While last year’s Outside Lands was the comeback, this year was the return. For all the accouterments. 

Fashion moment: Google socks?

Teenagers from Burlingame, attending for the first time, illegally crushed White Claw and other hard seltzer water cousins, discussing “fire” fake IDs and “legit” funnel cakes on the shuttle bus in. Young women with flowers in their hair (too young to understand the meaning of that in Golden Gate Park) were jumping and skipping across the festival grounds en route to the mellow vibes of Faye Webster on Friday, with her “shrug emoji” country-not country, slo-mo, drive-by leisure stylings.

Saturday had a sweet spot of acts that managed to take place early enough for those searching for early brunch audio accompaniment.

The Linda Lindas, who opened the Lands End stage at noon sharp, kicked off the day’s celebrations with a combination of riot girl grit and general delight. Gina Schock, the legendary Go Go’s drummer, even joined them on stage for a performance of “Tonite” from that band’s essential ’80s record, Beauty and the Beat.

It was phenomenal, and they played to a huge crowd for an hour, somewhat unfortunately drowning out the excellent, heavily atmospheric, free-jazz-mystical, punk-as-fuck, and groove-teetering performance by Brookly-based artist L’Rain at the nearby Sutro stage.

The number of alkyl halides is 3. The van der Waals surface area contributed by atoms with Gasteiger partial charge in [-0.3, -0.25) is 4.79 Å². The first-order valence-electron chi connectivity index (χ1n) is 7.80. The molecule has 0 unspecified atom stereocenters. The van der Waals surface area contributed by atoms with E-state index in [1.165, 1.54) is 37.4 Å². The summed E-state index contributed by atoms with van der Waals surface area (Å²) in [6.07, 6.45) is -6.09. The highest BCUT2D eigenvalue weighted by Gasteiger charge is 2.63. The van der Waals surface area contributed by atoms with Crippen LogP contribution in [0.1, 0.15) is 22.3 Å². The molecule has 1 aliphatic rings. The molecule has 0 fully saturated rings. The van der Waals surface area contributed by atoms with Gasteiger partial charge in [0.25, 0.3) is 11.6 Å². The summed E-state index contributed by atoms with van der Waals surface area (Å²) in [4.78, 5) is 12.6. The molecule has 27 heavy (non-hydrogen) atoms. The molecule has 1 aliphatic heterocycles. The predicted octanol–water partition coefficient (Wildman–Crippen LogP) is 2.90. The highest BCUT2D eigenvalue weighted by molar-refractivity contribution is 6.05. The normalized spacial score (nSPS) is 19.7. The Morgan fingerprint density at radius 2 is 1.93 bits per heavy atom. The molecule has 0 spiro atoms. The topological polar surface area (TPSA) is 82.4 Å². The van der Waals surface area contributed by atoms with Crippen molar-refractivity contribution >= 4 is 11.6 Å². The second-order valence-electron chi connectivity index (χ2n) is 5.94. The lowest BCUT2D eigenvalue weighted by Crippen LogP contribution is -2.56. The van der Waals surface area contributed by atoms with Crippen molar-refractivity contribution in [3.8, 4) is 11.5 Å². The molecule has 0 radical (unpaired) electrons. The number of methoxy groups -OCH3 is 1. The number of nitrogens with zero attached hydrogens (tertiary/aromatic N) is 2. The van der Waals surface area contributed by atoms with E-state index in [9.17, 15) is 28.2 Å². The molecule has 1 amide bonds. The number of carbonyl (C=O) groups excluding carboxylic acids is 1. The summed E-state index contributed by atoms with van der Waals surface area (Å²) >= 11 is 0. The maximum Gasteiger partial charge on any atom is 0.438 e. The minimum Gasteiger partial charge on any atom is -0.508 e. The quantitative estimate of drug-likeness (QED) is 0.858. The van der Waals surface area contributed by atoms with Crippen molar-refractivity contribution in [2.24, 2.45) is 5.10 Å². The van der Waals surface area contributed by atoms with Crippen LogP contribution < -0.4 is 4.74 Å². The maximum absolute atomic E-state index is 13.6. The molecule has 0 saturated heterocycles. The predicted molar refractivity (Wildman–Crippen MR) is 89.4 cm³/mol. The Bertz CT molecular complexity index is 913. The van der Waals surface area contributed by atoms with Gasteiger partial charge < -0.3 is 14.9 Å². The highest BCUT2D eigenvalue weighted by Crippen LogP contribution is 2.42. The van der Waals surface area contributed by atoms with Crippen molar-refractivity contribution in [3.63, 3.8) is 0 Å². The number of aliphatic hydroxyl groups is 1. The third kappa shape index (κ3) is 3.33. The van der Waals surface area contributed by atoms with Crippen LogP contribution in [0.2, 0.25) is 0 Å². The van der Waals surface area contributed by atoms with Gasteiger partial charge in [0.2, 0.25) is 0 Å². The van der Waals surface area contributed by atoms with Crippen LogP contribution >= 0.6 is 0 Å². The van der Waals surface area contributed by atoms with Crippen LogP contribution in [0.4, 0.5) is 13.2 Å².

“Come closer, let’s have a little party. Hello, San Francisco” declared Stones Throw label artist Benny Sings, aka Tim van Berkestijn of Dordrecht, Netherlands. Even though he had to cancel a December Bay-Area gig last year, his constituency—young men in Google socks (bold choice) and young women either wearing Tik-Tok-inspired outfits or barely anything—all got reacquainted, amid non-stop vaping, to the soul-pop groove.

On Saturday, Benny Sings got a little wilder than his music suggests

It made the funk adjacent low-simmer bop of “Not Enough” from his 2019 City Pop record an easy choice for the jam of the afternoon. Doing what seemed like calisthenics, jumping around, instructing his band to extend vamps, letting the crowd get nice with it, his set put everyone at ease.

Just in time for Robert Glasper. I gotta admit, I did not know how the top contemporary jazz artist, coming of the initial Blue Note fest at the Krug Winery in Napa last week, would do with this crowd who seemed, let’s just say it, rhythmically challenged at times.

Robert Glasper and crew

His band, steeped in creating retro-futuristic soundscapes, with a one-man rhythm machine drummer and a DJ who is one of the few working with a band who actually adds nuance, not just the old scratchy scratch sounds, made this 50-minute set exceptional.

From “Black Superhero” to “Smells Like Teen Spirit” and then closing out with a recontextualized “Everybody Wants to Rule The World” with the DJ running De La Soul’s “Stakes Is High” vocal over the jam session continued Glasper’s finesse for being contemporary and inventive without dulling the medicine.

So yeah, it was a festival, full of many types of highs and lows, that operated as a multiverse.

But yeah, don’t get me started on those bathrooms, Jack…

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John-Paul Shiver
John-Paul Shiverhttps://www.clippings.me/channelsubtext
John-Paul Shiver has been contributing to 48 Hills since 2019. His work as an experienced music journalist and pop culture commentator has appeared in the Wire, Resident Advisor, SF Weekly, Bandcamp Daily, PulpLab, AFROPUNK, and Drowned In Sound.